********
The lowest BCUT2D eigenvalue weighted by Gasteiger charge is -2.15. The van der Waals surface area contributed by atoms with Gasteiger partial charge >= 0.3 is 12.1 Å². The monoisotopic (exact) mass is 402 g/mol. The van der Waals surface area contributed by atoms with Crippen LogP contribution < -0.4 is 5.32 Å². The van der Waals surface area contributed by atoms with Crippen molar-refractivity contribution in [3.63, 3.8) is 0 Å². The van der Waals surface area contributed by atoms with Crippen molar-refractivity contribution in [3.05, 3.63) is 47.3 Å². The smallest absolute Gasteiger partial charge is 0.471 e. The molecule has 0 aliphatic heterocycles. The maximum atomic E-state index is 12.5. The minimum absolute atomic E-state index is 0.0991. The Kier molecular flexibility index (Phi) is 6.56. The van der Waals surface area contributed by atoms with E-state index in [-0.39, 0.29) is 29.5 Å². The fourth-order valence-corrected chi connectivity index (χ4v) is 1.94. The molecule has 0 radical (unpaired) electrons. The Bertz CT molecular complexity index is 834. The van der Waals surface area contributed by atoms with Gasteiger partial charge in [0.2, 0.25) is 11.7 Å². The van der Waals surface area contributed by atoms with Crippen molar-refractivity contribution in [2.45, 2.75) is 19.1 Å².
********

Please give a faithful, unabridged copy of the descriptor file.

The lowest BCUT2D eigenvalue weighted by Gasteiger charge is -2.15. The van der Waals surface area contributed by atoms with Gasteiger partial charge >= 0.3 is 12.1 Å². The monoisotopic (exact) mass is 402 g/mol. The van der Waals surface area contributed by atoms with Crippen LogP contribution < -0.4 is 5.32 Å². The van der Waals surface area contributed by atoms with Crippen molar-refractivity contribution in [3.63, 3.8) is 0 Å². The van der Waals surface area contributed by atoms with Crippen molar-refractivity contribution in [3.05, 3.63) is 47.3 Å². The smallest absolute Gasteiger partial charge is 0.471 e. The molecule has 0 aliphatic heterocycles. The maximum atomic E-state index is 12.5. The minimum absolute atomic E-state index is 0.0991. The Kier molecular flexibility index (Phi) is 6.56. The van der Waals surface area contributed by atoms with E-state index in [-0.39, 0.29) is 29.5 Å². The fourth-order valence-corrected chi connectivity index (χ4v) is 1.94. The molecule has 0 radical (unpaired) electrons. The Bertz CT molecular complexity index is 834. The van der Waals surface area contributed by atoms with Gasteiger partial charge in [0.2, 0.25) is 11.7 Å². The van der Waals surface area contributed by atoms with Crippen molar-refractivity contribution in [2.45, 2.75) is 19.1 Å².